Articles written in Journal of Earth System Science

• Propagation and coalescence of en-echelon cracks under a far-field tensile stress regime: An experimental study

Experiments were carried out to observe the variation in propagation and linkage of parallel en-echelon cracks with varying orientation of the crack array and different relative position of the cracks within the array in an extensional regime. Two-layered analogue model, with a basal layer of pitch overlain by a layer of kaolin paste was used in the experiments. En-echelon cracks were pre-cut within the kaolin layer maintaining specific geometrical parameters of the cracks (e.g., length, centre spacing, separation) in such a manner that there was a weak (though not negligible) local tip-induced stress favouring curvature of adjacent crack tips towards one another. The results obtained were matched with natural pattern of linkage of veins, rift basins and spreading ridges, as described in the relevant literature. The experimental results showed that the final pattern of linkage between the cracks was a result of initial deflection of crack tip from its plane due to combined effect of local and far-field stress. When the deflection of tip from the crack plane was between 0$^{\circ}$ to 45$^{\circ}$, a ‘tip to wall’ linkage took place between adjacent cracks isolating a rhombohedral area in the interaction zone. The resultant structure could be geometrically comparable to a micro-plate-like structure isolated due to linkage of ridge segments initially forming an overlapping spreading centre (OSC). When the deflection of tip from the crack plane was greater than 45$^{\circ}$, a ‘tip to tip’ linkage between adjacent cracks took place resulting in a structure similar to a transform fault between spreading ridges and or rift basins. When effect of the remote stress opposed the tip induced stress, no linkage took place between the adjacent cracks, and finally the tips propagated straight along a plane perpendicular to the remote extension direction.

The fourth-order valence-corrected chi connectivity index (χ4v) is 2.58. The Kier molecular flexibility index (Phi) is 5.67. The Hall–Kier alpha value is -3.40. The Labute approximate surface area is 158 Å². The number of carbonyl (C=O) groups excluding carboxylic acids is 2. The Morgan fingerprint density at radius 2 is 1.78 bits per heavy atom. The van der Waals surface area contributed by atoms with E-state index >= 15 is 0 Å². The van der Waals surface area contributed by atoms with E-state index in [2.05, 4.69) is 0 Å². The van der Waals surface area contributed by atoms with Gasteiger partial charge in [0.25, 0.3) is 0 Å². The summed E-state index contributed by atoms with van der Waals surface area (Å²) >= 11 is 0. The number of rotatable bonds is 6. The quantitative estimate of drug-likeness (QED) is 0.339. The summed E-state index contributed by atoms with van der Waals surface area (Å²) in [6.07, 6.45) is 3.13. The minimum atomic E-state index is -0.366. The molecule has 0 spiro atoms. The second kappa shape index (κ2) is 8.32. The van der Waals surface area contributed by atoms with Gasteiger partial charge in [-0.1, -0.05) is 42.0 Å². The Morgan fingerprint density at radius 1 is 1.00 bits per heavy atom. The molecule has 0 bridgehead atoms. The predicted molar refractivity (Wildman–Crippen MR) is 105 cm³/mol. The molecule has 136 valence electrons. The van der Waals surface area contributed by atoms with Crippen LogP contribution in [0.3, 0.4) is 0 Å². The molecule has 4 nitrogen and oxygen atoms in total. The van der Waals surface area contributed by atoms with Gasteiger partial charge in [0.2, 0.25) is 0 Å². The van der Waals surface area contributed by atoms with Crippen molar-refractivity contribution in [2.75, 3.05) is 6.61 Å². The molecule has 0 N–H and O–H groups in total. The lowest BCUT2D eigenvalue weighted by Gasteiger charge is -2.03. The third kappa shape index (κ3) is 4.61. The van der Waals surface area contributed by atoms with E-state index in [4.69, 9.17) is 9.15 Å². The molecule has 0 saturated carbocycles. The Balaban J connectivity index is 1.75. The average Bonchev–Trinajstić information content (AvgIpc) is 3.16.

• Roundness of survivor clasts as a discriminator for melting and crushing origin of fault rocks: A reappraisal

Roundness of survivor clasts (mineral/rock fragments) in fault rocks (e.g., pseudotachylyte and cataclasite/gouge) has been used by some workers to distinguish melt-origin from crush-origin of such rocks. Keeping in view the large overlap in the published data on the roundness of fault rocks, the reliability of such a discriminator appears somewhat uncertain. The present study attempts to reappraise the aforesaid criterion through roundness analysis of quartz and feldspar clasts in melting-dominated pseudotachylyte (M-Pt), crushing-dominated pseudotachylyte (C-Pt) and fault-related cataclasite (F-Ct) collected from Sarwar–Junia Fault Zone in Rajasthan and from Gavilgarh–Tan Shear Zone in central India. Our analysis shows that roundness of clasts cannot reliably distinguish between fault rocks of melt-origin and crush-origin (especially M-Pt and F-Ct) as the roundness values overlap and a distinct limit of roundness value for each rock type cannot be established. While the roundness of clasts in M-Pt and C-Pt may be enhanced due to melt-induced rounding off of the initially angular clasts, rounding of clasts can also occur by abrasion during rolling of crushed material in F-Ct. Furthermore, anomalous thermal expansion of clasts in melt-origin pseudotachylyte may cause disintegration of larger clasts into smaller angular fragments, thereby increasing the percentage of angular clasts in melt-origin fault rocks. Therefore, roundness of survivor clasts cannot be solely used as a discriminator between melt-origin and crush-origin fault rocks.

• # Journal of Earth System Science

Current Issue
Volume 128 | Issue 8
December 2019

• # Editorial Note on Continuous Article Publication

Posted on July 25, 2019